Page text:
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2001 Finding Better Ways Conference Presentation Recap

Making a Career in Child Welfare: Personnel Practices

Joan R. Rycraft
School of Social Work
University of Texas at Arlington

Amid the exodus of caseworkers from the field of public child welfare remains a cadre of experienced professional social workers, grounded by their mission and commitment to children and families, who choose to continue their employment in public child welfare service agencies. These caseworkers have endured the hardships of employment in this challenging arena and have become career child welfare professionals. This paper presents a compilation of findings from studies using personal interviews, surveys, and narratives focused on the retention of public child welfare staff during the last decade. Through these studies, a portrait of the career child welfare professional emerges. This chronicle of their journeys through a complex and often challenging system provides extraordinarily rich data to inform our personnel practices in child welfare and to enhance our efforts to recruit and retain skilled workers.

Career Paths of Child Welfare Practitioners

The majority of child welfare workers entered the field with little knowledge of what the job entailed. For many, it was the only job that was available, and often they just happened by in their search for employment dealing with children. They brought with them, however, expectations of making the world a better place for kids and doing great things. The preparation and training for the job, received from their respective agencies, did not adequately reflect the complexity of the job responsibilities and were often merely an overload of information. Once given a caseload, the caseworkers were faced with the proverbial "sink or swim" dilemma. Those that survived these initial difficulties and chose to continue in public child welfare have established careers in a challenging and rewarding field of practice.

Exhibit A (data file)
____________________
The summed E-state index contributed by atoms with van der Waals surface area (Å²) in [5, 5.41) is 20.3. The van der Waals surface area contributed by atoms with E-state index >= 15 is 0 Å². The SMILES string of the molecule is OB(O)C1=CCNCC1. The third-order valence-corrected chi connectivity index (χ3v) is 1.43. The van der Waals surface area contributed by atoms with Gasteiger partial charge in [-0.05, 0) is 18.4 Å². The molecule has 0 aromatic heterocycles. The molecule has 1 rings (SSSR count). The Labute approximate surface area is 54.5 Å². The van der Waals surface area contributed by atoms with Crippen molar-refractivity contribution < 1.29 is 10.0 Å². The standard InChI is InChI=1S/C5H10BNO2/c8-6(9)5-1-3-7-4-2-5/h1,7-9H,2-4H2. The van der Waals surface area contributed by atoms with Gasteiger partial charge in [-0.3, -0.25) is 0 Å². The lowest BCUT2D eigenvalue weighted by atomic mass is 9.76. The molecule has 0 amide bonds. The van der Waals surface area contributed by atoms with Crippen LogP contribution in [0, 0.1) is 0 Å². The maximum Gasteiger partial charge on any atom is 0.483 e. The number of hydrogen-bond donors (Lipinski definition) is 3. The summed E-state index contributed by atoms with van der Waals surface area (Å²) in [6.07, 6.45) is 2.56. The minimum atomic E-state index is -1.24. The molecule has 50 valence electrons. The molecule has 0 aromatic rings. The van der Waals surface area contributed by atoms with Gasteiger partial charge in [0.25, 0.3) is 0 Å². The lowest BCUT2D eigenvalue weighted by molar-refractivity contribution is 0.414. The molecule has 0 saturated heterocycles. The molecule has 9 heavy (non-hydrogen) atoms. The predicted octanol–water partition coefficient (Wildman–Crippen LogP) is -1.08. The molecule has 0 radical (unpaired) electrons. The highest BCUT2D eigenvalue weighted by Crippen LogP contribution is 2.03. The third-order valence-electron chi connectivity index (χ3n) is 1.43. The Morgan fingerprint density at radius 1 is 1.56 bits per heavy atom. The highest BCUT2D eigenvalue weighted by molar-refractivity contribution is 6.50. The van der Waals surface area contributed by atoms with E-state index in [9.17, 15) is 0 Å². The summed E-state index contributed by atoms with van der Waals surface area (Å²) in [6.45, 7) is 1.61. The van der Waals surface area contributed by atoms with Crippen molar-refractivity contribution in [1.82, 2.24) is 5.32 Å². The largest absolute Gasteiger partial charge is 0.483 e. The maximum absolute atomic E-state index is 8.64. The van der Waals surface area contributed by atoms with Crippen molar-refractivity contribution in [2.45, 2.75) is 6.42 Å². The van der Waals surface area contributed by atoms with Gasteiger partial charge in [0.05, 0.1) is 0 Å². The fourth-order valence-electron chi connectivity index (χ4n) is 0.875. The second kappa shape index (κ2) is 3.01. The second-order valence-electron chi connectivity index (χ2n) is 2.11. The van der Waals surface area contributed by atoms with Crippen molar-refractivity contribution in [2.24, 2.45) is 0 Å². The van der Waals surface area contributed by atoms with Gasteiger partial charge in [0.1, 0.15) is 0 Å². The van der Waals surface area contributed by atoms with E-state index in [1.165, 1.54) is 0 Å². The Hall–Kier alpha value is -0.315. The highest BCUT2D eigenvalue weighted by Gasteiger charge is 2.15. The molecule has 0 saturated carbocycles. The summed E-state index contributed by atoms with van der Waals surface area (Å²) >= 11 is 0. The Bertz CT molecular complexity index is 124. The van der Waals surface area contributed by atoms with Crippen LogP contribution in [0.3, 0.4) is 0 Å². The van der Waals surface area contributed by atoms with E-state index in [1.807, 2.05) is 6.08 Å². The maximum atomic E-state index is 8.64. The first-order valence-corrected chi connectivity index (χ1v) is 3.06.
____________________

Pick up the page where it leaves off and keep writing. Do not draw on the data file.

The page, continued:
Their survival skills were based on an exceptionally strong commitment to children and families and the development of realistic expectations. They learned to be satisfied with consistent small changes in constantly challenging case situations and recognized the need to seek improvement in their skills and to expand their knowledge base. This in turn provided them with myriad opportunities for advancement within their agencies. Their decisions to retain their employment, while others have surrendered to and departed from the challenge, are based on several factors.

Factors of Retention